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    While this is helpful data, it's not very applicable to the Model S. These were all full-cycle charges from 4.2v to 2.5v. The MS never charges all the way to 4.2v, not even a range mode charge. And AFAIK it never discharges to 2.5v. Both of these conditions have a dramatic effect on battery life. This chart looks more like what happens in a laptop except the temps are allowed to go higher in the laptop. What we want is the same graph for charging up to about 4.05v (or 4.1v?) which would simulate a std mode charge, with a plot for each of several temperatures, and then another graph with a plot for each of several different levels of discharge (eg. .3Ah, .6Ah ... 2.9Ah) per cycle. Tesla and Panasonic have this data.
     
  16. dhrivnak

    dhrivnak Active Member

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    The standard recommendation is to plug in every day. Many small charge cycles are easier than a few big ones.
     
  17. stopcrazypp

    stopcrazypp Well-Known Member

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    I'm well aware of that, but my links are the only publicly available data on the MS cells (and basically all standard cell tests will follow this criteria of "full" cycling). It's a more "conservative" look at battery life, but it'll give a good idea of a ball park figure to expect.
    The NASA charts have a higher 2.7V cut off.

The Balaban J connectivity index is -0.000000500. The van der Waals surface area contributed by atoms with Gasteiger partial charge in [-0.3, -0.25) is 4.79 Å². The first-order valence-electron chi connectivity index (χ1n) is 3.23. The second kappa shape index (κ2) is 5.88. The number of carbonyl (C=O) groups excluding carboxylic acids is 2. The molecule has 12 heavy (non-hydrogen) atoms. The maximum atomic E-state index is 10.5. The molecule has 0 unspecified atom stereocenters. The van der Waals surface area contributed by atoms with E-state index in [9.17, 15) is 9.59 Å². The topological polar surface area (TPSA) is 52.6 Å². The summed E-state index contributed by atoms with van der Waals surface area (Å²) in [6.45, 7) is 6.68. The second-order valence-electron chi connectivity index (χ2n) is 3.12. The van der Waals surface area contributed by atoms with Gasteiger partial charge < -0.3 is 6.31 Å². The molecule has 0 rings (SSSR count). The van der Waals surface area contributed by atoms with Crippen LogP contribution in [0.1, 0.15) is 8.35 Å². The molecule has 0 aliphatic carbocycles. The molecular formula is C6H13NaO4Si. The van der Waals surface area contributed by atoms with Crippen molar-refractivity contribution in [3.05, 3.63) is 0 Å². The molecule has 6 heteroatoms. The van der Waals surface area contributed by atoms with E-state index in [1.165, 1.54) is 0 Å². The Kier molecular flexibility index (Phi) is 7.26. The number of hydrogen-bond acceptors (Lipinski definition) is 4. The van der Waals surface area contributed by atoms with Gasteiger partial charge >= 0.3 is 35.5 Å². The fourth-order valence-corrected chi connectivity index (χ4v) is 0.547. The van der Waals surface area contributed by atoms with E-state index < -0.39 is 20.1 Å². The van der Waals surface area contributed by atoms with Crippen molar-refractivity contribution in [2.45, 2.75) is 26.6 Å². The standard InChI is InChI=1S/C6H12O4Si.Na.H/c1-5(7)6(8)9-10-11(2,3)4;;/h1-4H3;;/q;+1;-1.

The chart has the batteries at 25 degrees C. I forgot to mention for the temperature effect section, it's important to point out that Tesla's packs are liquid cooled so those effects are largely irrelevant (the Tesla pack won't do worse in hot areas, unlike an air cooled pack like the Leaf).

    Well, it's pointless discussing the data that Tesla/Panasonic might/might not have because they clearly have shown they will not release any of it. Every battery reference I've looked at says using an assumption of scaling by cycles (1 full cycle = 2 half cycles = 4 quarter cycles, etc) is a nice conservative estimate of battery cycling.

    If you want data on smaller cycles, there is this test on Sony 18650 cells (1994 and 2002 versions).
    The test conditions all have the cells under 4.1V and above 3.0V (same as what Tesla does for the Roadster, see Table 1 for the conditions of all the tests). Test 1 and 2 use ~20% DOD and 32 cycles per day. Test 3 uses 75% DOD and 0.25 cycles per day. Test 4 and 5 don't do any cycling at all.
    http://www.dtic.mil/cgi-bin/GetTRDoc?AD=ADA515369

    Roadster battery voltages:
    http://www.teslamotors.com/blog/bit-about-batteries